Wednesday, October 1, 2008

I go to drink the Kool-Aid, and then...

There are two flavors of Kool-Aid beckoning me...

First, D&D 4th Edition. I bought the gift box of the three core books, since on Amazon it was cheaper than two books at B&N. A game store in my old town is doing a demo for some guys who want to learn without (hopefully) a bunch of munchkins. Then I see this: the Deluxe Core Rulebook set, "clearly destined for the bookshelves of entrenched 4th Edition fans." Clearly... Fortunately, they don't appear to be any different, just designed to appeal to variant cover crowd. I hope it goes well. The guy running the demo converted The Keep on the Borderlands to 4th Edition.

Second, after getting a bit tired of grinding on RuneScape, I went to download World of Warcraft, and it failed. So, a guy at work who is trying to get me to play, loaned me his disc and a trial pass, and I was getting a firewall error. Normally I would knock the necessary holes, but being new to Vista, I have not figured all of that stuff out. Two failures led me to think I don't need to play... Don't tell my co-workers ;-)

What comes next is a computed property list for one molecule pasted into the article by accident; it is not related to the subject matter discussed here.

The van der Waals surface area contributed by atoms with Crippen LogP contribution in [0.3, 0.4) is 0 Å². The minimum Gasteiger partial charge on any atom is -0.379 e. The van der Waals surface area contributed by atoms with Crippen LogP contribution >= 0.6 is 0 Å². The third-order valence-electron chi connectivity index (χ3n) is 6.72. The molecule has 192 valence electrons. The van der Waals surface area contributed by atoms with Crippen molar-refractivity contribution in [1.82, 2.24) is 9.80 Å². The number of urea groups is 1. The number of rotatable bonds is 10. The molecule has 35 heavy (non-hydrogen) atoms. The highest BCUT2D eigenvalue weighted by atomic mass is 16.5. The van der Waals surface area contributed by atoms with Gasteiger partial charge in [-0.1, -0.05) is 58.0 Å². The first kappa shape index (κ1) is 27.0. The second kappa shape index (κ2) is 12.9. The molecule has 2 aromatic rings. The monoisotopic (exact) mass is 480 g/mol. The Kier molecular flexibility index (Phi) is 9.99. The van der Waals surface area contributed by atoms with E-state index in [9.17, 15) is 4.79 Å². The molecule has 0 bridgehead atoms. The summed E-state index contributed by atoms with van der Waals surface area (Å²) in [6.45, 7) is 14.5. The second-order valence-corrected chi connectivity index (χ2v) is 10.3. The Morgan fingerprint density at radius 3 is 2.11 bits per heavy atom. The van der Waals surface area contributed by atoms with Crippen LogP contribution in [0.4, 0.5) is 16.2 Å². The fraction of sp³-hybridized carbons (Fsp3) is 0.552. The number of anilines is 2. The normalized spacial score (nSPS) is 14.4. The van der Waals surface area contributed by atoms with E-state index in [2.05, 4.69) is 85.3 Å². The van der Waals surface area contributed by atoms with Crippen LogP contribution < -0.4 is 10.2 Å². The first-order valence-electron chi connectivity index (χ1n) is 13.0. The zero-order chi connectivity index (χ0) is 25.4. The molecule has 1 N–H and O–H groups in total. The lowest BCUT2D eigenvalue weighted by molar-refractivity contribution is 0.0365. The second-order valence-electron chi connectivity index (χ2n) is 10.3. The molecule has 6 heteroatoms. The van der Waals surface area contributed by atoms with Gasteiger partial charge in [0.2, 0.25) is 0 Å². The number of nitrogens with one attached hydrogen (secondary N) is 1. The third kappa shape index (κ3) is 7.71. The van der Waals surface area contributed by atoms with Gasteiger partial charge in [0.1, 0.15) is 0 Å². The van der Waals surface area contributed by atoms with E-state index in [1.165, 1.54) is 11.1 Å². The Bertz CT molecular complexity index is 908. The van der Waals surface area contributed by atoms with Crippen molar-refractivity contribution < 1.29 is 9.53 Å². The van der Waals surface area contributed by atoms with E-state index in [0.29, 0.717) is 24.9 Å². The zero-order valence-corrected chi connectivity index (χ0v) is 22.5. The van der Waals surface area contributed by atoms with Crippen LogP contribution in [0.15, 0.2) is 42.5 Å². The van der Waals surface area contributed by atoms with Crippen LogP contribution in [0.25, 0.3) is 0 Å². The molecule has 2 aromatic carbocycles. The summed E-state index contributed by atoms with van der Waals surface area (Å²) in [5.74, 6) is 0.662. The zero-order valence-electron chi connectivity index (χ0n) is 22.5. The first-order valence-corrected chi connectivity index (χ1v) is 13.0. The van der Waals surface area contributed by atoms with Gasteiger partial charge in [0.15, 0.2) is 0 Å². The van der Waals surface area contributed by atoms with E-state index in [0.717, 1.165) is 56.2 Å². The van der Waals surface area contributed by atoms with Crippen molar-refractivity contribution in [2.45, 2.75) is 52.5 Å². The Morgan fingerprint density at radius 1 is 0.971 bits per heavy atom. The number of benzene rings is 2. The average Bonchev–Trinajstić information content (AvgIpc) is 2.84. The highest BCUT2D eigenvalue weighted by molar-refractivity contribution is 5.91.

2 comments:

Mark Bruno said...

I was involved in the closed beta for WoW and then continued playing for the next 3 years, after which I played Lord of the Rings Online until only recently, when my hobbit burglar reached the level cap.

WoW is highly addictive and can be great fun as either a persistent and never-ending single-player experience or as a social pastime with good guildmates.

I have fond memories of my time in WoW and I have a feeling that I'll be back soon.

Darius Whiteplume said...

The reason I hoped to go to WoW was to avoid the type of grinding-for-dollars you have to do in RuneScape... Though it sounds like you have to do that in WoW as well. Maybe I'll see just how badly people need a mage and then demand tribute once I have some power (something I should have done in D&D... "You like those haste spells? Then pay me biznatches!"). :-D

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